The U.S. Air Force awarded Raytheon the largest order yet for the Griffin missile,amounting over $85 million. The first delivery order will buy 22 all-up rounds and 43 telemetry rounds, to be delivered by July 2013. Previous orders of the Griffin were destined for the Special Operations Forces were awarded last year (2011) by the Army and U.S. Air Force.
These orders funded the procurement of 140 Block IIA and 25 telemetry rounds for about $30 million. Raytheon has been contracted annual firm-fixed-price orders for these weapons since 2008.
Griffin is 43 inches long, weighs 33 pounds and has a 13-pound warhead. Its range is believed to exceed the Hellfire’s 8 km range, reaching up to 12km when fired from high altitude. The Griffin uses loft maneuver and trajectory shaping to maximize range and achieve a steep angle of attack, thus maximizing hit accuracy while minimizing the risk of collateral damage or laser reflection errors.
The Griffin missile is in production and has already been integrated on the C-130 Harvest Hawk where it already was fired in anger in Afghanistan. Griffin A is an aft-eject missile designed for employment from non-conventional platforms such as the C-130 aircraft. Griffin B is a forward-firing missile that launches from rotary- and fixed-wing aircraft and ground-launch applications. (Each B model is contained in launch tube weighing 12 pounds. ) One of the platform considered as a carrier is the AT-6, the Griffin has also been fired from the OA-58D/F Kiowa Warrior helicopter. Other launching platforms already believed to be operational are the MQ-9 Reaper and MQ-1 Predator unmanned aircraft systems (UAS); the Navy also planned test firing the missile from an MQ_8B FireScout but that has not been confirmed yet. Surface platforms being tested include the Rolling Airframe Missile (RAM) launcher used on some of the US Navy vessels (such as the Littoral Combat Ship – LCS). The Griffin was also launched from simple surface mounted ‘wedge launcher’, to be used for the protection of forward operating base (FOB).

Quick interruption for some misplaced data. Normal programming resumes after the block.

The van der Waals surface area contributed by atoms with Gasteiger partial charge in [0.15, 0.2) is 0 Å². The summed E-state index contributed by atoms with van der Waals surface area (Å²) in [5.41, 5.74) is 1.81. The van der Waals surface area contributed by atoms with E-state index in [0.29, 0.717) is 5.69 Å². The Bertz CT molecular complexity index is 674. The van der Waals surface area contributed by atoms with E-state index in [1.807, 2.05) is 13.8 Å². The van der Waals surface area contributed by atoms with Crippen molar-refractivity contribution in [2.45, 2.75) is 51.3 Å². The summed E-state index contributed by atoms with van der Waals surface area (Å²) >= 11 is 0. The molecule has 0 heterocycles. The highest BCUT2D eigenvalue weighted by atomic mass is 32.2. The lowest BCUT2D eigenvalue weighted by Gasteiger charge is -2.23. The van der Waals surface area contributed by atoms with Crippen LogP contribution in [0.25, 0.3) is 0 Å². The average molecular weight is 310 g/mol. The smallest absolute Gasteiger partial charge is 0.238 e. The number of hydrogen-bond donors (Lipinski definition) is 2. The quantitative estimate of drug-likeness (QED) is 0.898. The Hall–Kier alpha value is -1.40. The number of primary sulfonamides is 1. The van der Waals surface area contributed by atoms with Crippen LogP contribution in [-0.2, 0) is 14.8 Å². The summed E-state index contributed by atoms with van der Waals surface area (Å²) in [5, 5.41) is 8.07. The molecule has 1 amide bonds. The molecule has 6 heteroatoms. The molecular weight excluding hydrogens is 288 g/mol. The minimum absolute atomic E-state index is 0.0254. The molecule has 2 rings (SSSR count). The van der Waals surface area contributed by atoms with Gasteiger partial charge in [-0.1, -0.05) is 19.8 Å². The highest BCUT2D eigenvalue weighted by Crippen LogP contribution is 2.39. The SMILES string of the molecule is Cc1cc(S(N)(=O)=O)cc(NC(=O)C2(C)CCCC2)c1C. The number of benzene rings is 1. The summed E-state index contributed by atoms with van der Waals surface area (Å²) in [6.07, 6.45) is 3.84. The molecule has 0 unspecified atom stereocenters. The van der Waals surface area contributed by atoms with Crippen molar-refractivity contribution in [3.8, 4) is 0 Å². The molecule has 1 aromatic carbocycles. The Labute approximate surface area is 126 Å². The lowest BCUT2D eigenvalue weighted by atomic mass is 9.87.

During a test performed earlier this year the Army tested the Griffin B missile demonstrating how such missiles could be used to secure FOBs and small combat outposts. During the test, warfigthers fired a Griffin missile from a launcher at a static target more than 4 kilometers (2.5 miles) away. Using GPS coordinates generated by a tethered aerostat, the missile directly impacted the target. In another demonstration carried out last year, a Griffin was fired from a land-based RAM launcher at a static target more than 3 kilometers (approximately 2 statute miles) away. The weapon, guided by GPS and laser, scored a direct hit on the target. Both tests achieved all demonstration objectives, Raytheon said.
“Griffin enables ground forces to protect their locations by precisely engaging targets in a 360-degree radius,” said Harry Schulte, vice president of Raytheon Missile Systems’ Air Warfare Systems product line. “Griffin enables sailors to defend against small, fast-moving surface craft employed by pirates and other non-traditional threats” Schulte added. The Griffin’s user-friendly graphic interface enables the user to guide the weapon to the target using GPS coordinates or laser designation. To maximize effectiveness, the user can choose to engage the target with height of burst, point detonation or fuze delay.